A green burial at a Catholic monastery

The Honey Creek Woodlands (HCW) is a conservation burial ground for all faiths on the grounds of the 2,100-acre Monastery of the Holy Spirit near Conyers, Georgia

Q. I thought embalming was required by law - Why don’t you allow embalming?

Embalming is not required in any state,. The Federal Trade Commission requires funeral service providers to inform consumers that embalming is not required .There are ecological problems with conventional body burial such as the potential for embalmed bodies to leach formaldehyde into the ground. Formaldehyde has been regarded as a known carcinogen by the World Health Organization and is on the EPA’s list of probable carcinogens.


What can I say? This is all news to me… I like the idea.

I’ve never been a fan of the modern burial, I think its unnatural they way they make sure the body doesn’t decay properly.

Remember, O man, that you are dust, and unto dust you shall return. Genesis

Stone mausoleums, steel caskets and concrete vaults don’t lend much to the natural process of decay.
Anyway - I also thought it was interesting that HCW is upfront about inclusiveness of people of all faiths.

Some religious groups do not allow or at least discourage embalming. According to Jewish tradition, embalming and the use of cosmetics on the deceased are not permitted except where embalming is required by civil law. Similarly, many Orthodox Christians consider embalming disrespectful and discourage it.

Me too. I’m just 25 but I’m already making out my will to include provisions so I don’t get embalmed. I’m happy you put this post up, I like keeping informed. I don’t want my body going through that.

I read that they opt for a preservation just by rubbing myrrh on it. I also heard speculation that they did that with John Paul II’s body. Do you happen to know more about that? I’m interested. I tried studying what myrrh is but the info I found had it as a hard resin, like grains of incense. What is that oily sort of myrrh that Easterners use? Is it the same as chrism? Does it really work to help preserve for the short-term? I’m worried if I put that in my will, the people handling my body won’t know what I’m talking about, you know? And I doubt funeral homes have myrrh on hand. I could stock up on some so it’s ready when it’s needed, but do they spoil? I had some myrrh from the supposed myrrh-weeping icon in Blanco Texas (turned out to be a fake), but after a short while, the myrrh no longer smelt the same and seems like it kind of spoiled. I have no idea where to learn about this stuff from.

The original poster might be interested in this too (I hope it doesn’t look like I’m hijacking this post!).

The Atlanta paper had a full article on this cemetery, much more in-depth than is on the web page. It is far nicer than anyone would expect. The optional grave stones look like natural stones that would be found in an wooded area. They are simply engraved and placed at the proper spot. There are no monuments.

Many states allow burial without embalming. It only becomes necessary for shipping or for display of the remains. In most cases, it does not preserve the remains more than a few years, depending on the skill of the funeral director and where the body is buried. Natural burial allows the process to continue at a regular pace without filling the ground with hazardous chemicals.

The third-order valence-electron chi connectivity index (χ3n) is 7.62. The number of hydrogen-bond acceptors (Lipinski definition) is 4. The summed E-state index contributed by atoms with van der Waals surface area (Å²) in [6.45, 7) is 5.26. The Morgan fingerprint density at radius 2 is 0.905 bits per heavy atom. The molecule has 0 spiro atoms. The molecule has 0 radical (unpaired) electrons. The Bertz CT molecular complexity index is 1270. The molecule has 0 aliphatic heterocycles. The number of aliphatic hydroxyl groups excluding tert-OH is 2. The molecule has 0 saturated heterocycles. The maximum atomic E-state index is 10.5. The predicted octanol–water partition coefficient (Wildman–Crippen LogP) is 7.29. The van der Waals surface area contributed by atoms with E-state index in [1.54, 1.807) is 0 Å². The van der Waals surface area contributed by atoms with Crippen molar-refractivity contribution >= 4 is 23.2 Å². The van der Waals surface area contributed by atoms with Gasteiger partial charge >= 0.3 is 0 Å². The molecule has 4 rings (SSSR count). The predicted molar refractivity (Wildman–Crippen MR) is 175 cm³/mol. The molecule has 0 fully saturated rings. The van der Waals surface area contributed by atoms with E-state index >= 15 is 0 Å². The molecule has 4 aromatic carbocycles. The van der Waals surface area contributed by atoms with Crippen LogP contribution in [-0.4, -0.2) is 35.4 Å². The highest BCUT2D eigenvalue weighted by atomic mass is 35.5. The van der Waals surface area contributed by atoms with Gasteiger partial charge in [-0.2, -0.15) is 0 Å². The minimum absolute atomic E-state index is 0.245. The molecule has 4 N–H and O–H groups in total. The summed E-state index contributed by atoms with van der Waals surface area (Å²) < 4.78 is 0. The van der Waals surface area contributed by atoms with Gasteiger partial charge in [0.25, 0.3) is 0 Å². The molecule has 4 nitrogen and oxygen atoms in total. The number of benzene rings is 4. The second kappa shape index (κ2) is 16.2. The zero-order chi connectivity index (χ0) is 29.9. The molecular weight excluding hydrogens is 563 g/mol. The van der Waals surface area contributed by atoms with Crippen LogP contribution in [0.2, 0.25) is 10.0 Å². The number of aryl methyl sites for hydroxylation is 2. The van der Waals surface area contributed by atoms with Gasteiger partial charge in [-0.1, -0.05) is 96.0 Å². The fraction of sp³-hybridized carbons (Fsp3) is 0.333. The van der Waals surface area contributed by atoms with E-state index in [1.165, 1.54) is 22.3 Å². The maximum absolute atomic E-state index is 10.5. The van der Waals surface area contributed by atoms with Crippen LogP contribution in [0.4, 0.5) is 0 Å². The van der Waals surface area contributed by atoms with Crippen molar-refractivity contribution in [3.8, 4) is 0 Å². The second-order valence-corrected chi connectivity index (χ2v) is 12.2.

Anyone visiting the Atlanta metro area would do themselves a favor by visiting the Monastery of the Holy Spirit. It is a step out of the storm of modern life into the spiritual. However, I do strongly endorse their fruit cakes and fudge sold in the gift shop on on-line as yet another source of comfort!

I’ve only encountered myrrh in incense and don’t know how it’s used to scent oil, but perhaps it’s either soluble in a liquid like oil or oil may be derived from the plant by other means.

I think that if you simply put it in your will, people might not notice it until it’s too late. If you have unusual requests, it’s best to make your wishes known ahead of time to those who will be making the arrangements, and even to begin making the arrangements yourself.

I already have a burial shroud, for example. It’s on the wall next to my bed. My family members already know where it is and how I want it used. I don’t know if they’ll remember to bury me with my Dormition icon, but they will definitely remember the shroud. :slight_smile:

I asked my son, who is a carpenter, to build my coffin. Its a beautiful work of art. My wife liked it so well that she is going to ask him to build hers too. Our son was very "honored " to be asked to do this thing.

At first he was a little hesitant. Thought it was morbid. But eventually got to liking the idea.
Anyone one who visits him now gets to see his “project”.

Our kids have planned a meeting with us so that they understand what will be asked of them when we pass on. I think this is a good and healthy attitude and will prevent any last minute disputes. Told the kids to just put me on ice until the funeral. :smiley:

It is quite an honor…a blessing for you and wife.

The New Melleray Cistercians make plain wooden coffins.
Anyway, the cost comparison graph shows quite a difference in cost between a conservation burial and contemporary burial.

One can purchase a plain wooden Jewish coffin. They are quite reasonably priced.

:wink: I’m sure they are.
This whole business of green burials in GA. had me looking around the internet. I found ecoffins, natural coffins, corrugated coffins, shell cremation urns, bamboo coffins, wicker coffins, biodegradable coffins…the list is impressive. The days of steel caskets appear to be fading.

There also is another Green Cemetery above Atlanta in the new city of Milton in North Fulton County


body liquefaction is the greener way to die… it is greener form of cremation… you can use Urns for ashes …after greener cremation…

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